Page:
The data presented above showed that the length of the 3′ overhang on dsRNA for lengths less than 7 nt had a profound influence on the ability to degrade such substrates. To determine whether this effect on nuclease activity was also reflected in the ability of the RNAs to induce a conformational change in RNase R, we examined their effectiveness in quenching tryptophan fluorescence. As can be seen in Fig. 8C, 3′ overhangs of 0 or 2 nt did not alter tryptophan fluorescence (increasing the concentration of the 2-nt overhang RNA by 10-fold had no effect), whereas overhangs of 3, 4, or 5 nt had a progressively greater effect on quenching. Once the length of the 3′ overhang reached 7 nt, maximum quenching was observed. These data follow exactly what was observed for ATP binding and helicase activity (Fig. 3) and for nuclease activity (Fig. 4). These data suggest that RNA molecules with short overhangs bind poorly to RNase R, leading to only partial saturation and fluorescence quenching, and that as the length of the overhang increases, RNA binding is enhanced.
This conclusion was confirmed by the data in Fig. 8D, which shows that for a substrate with a short 4-nt overhang, fluorescence quenching was strongly dependent on substrate concentration, as would be expected for a molecule that binds poorly. Whereas the usual 10 μm concentration used in Fig. 8C led to only partial quenching, complete quenching could be obtained at 75 μm substrate. It should be noted that the presence of 5 mm ATP did not alter the results for the molecule with a 4-nt overhang (data not shown). On the other hand, a substrate with a 17-nt overhang quenched completely at 5 μm (data not shown). These data indicate that the strength of substrate binding depends on the length of ssRNA that can enter the RNA funnel of RNase R and that fluorescence quenching could be used to quantify RNA binding. Most importantly, these data strongly support the conclusion that the conformational change measured by fluorescence quenching is an intimate part of the helicase and nuclease activities of RNase R.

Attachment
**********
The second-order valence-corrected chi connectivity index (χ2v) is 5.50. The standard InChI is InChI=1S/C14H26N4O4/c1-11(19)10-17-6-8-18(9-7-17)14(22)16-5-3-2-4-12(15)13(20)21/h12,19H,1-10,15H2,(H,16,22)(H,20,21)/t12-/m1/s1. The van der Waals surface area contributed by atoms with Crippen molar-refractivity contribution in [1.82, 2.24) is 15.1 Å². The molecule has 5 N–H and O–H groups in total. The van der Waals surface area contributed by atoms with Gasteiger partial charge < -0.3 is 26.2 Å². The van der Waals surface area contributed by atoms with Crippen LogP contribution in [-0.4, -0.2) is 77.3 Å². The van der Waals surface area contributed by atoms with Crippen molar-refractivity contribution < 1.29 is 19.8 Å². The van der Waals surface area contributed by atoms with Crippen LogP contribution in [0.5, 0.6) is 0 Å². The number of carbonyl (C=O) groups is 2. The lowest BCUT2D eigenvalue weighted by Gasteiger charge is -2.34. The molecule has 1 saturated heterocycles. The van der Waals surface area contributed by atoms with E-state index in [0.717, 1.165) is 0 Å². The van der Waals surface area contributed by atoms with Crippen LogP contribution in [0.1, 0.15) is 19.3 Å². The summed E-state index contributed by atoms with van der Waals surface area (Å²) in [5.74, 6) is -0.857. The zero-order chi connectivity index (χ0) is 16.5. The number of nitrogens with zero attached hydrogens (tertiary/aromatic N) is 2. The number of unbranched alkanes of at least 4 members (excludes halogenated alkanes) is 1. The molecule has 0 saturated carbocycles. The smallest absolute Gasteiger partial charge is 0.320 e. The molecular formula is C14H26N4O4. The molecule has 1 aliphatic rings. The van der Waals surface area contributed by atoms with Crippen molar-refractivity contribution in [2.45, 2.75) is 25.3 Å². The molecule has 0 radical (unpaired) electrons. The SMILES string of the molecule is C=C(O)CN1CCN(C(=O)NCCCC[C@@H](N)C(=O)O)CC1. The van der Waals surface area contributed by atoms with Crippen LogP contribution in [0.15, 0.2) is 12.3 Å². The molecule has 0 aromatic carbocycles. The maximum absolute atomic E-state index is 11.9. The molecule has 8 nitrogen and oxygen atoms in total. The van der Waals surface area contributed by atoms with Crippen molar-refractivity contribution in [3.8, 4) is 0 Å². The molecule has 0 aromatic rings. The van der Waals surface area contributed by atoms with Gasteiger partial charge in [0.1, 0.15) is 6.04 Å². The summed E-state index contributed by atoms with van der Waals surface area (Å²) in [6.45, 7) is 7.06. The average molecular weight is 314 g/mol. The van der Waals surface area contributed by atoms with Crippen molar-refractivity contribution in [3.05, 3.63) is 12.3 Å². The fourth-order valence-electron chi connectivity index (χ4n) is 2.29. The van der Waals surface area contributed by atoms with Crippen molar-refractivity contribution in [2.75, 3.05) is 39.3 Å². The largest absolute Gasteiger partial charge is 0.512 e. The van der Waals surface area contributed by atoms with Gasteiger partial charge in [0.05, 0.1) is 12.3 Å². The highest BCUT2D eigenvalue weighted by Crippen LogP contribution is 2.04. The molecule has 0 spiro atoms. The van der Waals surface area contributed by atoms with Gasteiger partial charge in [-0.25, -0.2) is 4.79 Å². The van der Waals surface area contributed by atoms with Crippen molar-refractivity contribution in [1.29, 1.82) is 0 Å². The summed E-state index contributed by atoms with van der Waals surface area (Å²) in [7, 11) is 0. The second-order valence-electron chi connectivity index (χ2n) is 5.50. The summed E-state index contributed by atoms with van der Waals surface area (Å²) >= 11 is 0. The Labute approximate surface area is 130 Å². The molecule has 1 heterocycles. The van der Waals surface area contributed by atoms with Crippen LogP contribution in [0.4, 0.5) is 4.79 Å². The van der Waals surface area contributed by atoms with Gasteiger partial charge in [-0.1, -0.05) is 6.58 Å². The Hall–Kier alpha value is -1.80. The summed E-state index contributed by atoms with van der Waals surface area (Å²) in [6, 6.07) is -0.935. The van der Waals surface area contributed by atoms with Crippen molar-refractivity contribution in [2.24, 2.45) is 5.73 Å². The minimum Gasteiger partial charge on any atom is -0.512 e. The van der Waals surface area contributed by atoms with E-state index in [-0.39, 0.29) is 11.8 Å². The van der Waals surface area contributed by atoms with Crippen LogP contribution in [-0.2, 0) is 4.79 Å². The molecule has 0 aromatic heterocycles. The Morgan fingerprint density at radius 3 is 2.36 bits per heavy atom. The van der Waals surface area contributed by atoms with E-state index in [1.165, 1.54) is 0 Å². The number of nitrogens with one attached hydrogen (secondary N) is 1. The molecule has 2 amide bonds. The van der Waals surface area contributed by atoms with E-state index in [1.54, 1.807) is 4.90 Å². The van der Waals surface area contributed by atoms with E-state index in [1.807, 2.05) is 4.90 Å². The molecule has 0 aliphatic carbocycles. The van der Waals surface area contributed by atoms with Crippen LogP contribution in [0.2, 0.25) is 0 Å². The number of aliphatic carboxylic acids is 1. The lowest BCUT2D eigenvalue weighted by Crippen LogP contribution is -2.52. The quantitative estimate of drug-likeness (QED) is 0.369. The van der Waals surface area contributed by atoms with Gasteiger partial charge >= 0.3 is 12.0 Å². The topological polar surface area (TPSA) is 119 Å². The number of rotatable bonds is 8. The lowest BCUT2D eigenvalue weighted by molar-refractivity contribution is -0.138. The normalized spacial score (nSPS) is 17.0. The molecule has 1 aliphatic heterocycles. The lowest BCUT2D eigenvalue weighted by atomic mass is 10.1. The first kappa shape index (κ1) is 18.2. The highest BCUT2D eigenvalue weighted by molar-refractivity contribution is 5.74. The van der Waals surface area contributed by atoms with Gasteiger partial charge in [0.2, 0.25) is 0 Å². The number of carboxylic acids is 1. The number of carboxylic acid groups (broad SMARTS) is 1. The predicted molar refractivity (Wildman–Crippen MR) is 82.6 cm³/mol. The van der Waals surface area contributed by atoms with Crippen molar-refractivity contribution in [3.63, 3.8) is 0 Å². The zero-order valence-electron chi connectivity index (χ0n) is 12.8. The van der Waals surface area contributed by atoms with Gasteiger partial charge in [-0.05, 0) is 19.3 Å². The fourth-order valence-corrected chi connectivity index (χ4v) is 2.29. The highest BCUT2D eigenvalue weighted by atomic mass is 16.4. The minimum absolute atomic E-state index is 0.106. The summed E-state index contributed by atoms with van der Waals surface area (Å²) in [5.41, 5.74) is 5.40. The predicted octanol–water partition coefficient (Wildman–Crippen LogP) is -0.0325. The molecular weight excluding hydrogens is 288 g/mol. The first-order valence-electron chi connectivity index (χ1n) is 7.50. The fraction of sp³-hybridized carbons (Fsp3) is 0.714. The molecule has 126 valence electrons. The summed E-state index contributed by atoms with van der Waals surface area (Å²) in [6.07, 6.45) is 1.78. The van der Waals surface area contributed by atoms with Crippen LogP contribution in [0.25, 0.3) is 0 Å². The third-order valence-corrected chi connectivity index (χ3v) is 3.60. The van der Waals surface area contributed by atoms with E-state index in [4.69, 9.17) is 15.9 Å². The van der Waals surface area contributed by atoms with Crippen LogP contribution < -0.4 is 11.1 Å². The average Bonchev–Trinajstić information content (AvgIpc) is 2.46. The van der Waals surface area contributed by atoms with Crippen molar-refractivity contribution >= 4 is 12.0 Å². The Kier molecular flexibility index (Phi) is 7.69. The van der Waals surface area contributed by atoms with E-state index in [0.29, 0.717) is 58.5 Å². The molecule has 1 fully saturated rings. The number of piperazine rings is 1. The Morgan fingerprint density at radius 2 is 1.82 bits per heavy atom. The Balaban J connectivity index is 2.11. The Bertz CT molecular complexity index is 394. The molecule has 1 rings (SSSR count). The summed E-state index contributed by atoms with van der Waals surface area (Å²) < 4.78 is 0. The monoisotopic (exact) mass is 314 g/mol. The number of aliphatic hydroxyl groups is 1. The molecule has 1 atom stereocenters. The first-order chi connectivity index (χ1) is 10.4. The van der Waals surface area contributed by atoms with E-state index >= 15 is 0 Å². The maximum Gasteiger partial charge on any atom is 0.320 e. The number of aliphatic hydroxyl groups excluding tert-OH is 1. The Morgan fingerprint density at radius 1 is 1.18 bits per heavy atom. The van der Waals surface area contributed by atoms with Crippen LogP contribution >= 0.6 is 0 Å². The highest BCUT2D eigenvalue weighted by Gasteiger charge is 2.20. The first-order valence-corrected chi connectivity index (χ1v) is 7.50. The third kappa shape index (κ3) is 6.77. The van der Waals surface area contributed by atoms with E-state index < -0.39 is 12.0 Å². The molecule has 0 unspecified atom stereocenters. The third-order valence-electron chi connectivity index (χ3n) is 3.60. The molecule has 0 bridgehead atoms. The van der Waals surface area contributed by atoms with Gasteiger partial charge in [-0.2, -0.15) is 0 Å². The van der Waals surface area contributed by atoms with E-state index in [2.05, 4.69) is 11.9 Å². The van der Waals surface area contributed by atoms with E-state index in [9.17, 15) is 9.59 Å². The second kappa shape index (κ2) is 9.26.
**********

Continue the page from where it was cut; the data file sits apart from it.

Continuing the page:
The information in this paper provides a more detailed understanding of the relation between the helicase and nuclease activities of RNase R and of the sequence of events necessary for RNase R to digest duplex RNA. Our data indicate that the substrate requirements for inducing ATP binding, for RNA helicase activity, and for nuclease activity are all essentially the same. Each process requires a 3′ overhang and the overhang must be at least 7 nt in length for maximal efficacy. Overhangs as short as 3 nt will work but less efficiently because their binding is too weak to saturate all the enzyme molecules. For molecules with the shortest overhangs that can function as substrates, those 3 or 4 nt in length, they are able to induce the conformational change in RNase R that enables the ATP binding site to form resulting in helicase activity, and this is sufficient to partially open the duplex to lengthen the single-stranded overhang to enable nuclease activity to proceed. In the absence of helicase activity, molecules with only 3- or 4-nt overhangs are not substrates for degradation. Under these conditions the helicase activity is essential for nuclease activity. These findings strongly suggest that the helicase activity depends on interactions of the 3′ overhang with the RNA funnel, whereas nuclease activity requires a longer single-stranded overhang that can reach the catalytic site at the bottom of the channel.
The weak binding of a duplex RNA with a 4-nt overhang can be completely overcome by greatly increasing the RNA concentration, so that all RNase R molecules contain bound RNA. On the other hand, an RNA with 2-nt overhang does not function in any process even when its concentration is greatly increased, setting the minimum length requirement for a 3′ overhang at 3 nt. Most importantly, these data support our conclusion that the conformational change, ATP binding, and the helicase activity are all an integral part of the mechanism by which RNase R is able to digest structured RNA.
Our data also indicate that this mechanism differs significantly from that which leads to degradation of single-stranded RNA. With a single-stranded RNA substrate, there is no conformational change and no ATP binding, as would be expected because the helicase activity and strand separation are not needed to digest a single-stranded RNA. Although a single-stranded RNA can directly access the catalytic site at the bottom of the nuclease channel (3, 4), a duplex RNA has to be opened at every catalytic step to enable digestion to proceed through the structured region. Even though the actual nucleolytic step may be identical for single-stranded and double-stranded RNAs, digestion of the latter would require additional steps to separate the strands of the duplex. These considerations would explain why digestion of double-stranded RNA is considerably slower than that of single-stranded molecules (2, 3).